The Future of Medical Imaging: 4 Meaningful Innovations for 2017

Improving access and precision, and decreasing costs along the care pathway

What lies ahead for the future of medical imaging? In 2017, Carestream is pushing the boundaries of engineering innovation in radiology in four important areas:

  • Accelerating processing speed
  • Expanding the parameters of 3D and 4D
  • Capturing images at the right place at the right time
  • Automating workflow

Accelerating processing speed of diagnostic images

Processing speed is essential to creating high-quality diagnostic images. That’s why we are constantly improving the way we reconstruct volumetric data across our entire portfolio of products. For example, we are incorporating graphical processing units (GPUs) like those used in gaming software to provide more and faster processing power where it’s needed.  GPUs can quickly compute functions and algorithms, reconstructing images in less than six minutes.

up close image of eye

In contrast, CPUs can take 20 to 30 minutes to render the same image. Faster processing not only creates better images; it speeds up workflow. And when imaging centers can increase throughput, they get a faster return on their investment.

Our advanced imaging science also shapes our DRX Detectors. We’re excited about continuing to push faster frame rates for our detectors.

Expanding the parameters of 3D and 4D

The application of 3D and 4D technologies have the potential to create better images for improved diagnostics in radiology. Continue reading

United in our desire to help, any small way we can


Jack Williams (center) and other volunteers helping patients with Carestream technology, outside the Port-au-Prince airport

Medical imaging trade articles like this one, from Imaging Technology News, and countless other stories like it, give us a small glimmer of hope for the situation in Haiti. While it’s difficult to find anything remotely positive about the devastation and loss of life, we are inspired by the way our industry, and those in the radiology profession, are reaching out and providing equipment and care for those in need.

Numerous medical imaging companies have donated equipment and/or cash to support the massive relief efforts. We were extremely fortunate to have had one of our service engineers, Jack Williams, volunteer to travel to Haiti with our mobile x-ray solution. On Friday of last week, Jack landed in Haiti with our Point-of-Care CR-ITX 560 System, which provides instant digital images for the local urgent care center. We had tremendous success using a similar piece of equipment after the tragic earthquake in Chengdu, China.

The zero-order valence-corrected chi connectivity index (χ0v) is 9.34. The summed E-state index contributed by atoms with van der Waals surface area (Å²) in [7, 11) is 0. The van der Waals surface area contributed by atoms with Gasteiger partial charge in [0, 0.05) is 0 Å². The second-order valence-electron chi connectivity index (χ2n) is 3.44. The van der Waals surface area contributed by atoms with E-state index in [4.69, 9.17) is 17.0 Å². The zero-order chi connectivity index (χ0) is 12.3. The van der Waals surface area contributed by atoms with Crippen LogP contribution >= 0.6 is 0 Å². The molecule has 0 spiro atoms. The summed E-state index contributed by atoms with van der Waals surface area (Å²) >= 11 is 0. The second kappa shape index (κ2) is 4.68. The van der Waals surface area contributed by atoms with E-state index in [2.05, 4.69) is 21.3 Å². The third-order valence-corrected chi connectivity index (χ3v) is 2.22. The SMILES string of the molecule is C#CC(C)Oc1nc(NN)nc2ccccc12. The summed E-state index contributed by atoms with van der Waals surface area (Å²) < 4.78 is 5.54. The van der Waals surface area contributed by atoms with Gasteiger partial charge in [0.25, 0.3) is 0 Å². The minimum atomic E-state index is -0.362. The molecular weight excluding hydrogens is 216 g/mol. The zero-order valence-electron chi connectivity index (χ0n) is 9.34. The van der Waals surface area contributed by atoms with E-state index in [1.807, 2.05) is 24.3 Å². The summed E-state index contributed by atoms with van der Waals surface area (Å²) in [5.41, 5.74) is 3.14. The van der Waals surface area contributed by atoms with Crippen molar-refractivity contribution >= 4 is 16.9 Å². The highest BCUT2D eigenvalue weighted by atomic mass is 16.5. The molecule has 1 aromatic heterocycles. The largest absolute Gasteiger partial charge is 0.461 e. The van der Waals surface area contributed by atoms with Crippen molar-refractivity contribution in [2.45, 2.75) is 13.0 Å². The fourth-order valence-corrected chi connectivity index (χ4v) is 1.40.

The system is up and running at a temporary hospital established under tents at the airport. We’re also sending medical x-ray film, chemistry and cassettes to a hospital in Port-au-Prince, Centre Hospitalier du Sacre-Coeur/CDTI, where they were almost out of film as of this past weekend. And we plan to send additional x-ray film to Justinian Hospital at Cap Haitien, in the north portion of the country, outside the earthquake zone, which has been overwhelmed with casualties.

Given the enormity of this disaster, our efforts are just one small component of a much-needed and comprehensive response that in the months ahead will extend beyond relief into rebuilding. While many of us feel helpless, we can take pride in how so many individuals and groups are responding with grace and compassion.

And, of course, we can all help by considering a donation to an organization like the American Red Cross

– Kelly McCormick-Sullivan, Human Resources, Carestream Health

Editor’s Note: has also posted a very informative article about a University of Virginia radiologist who is currently in the field supporting the relief effort in Haiti.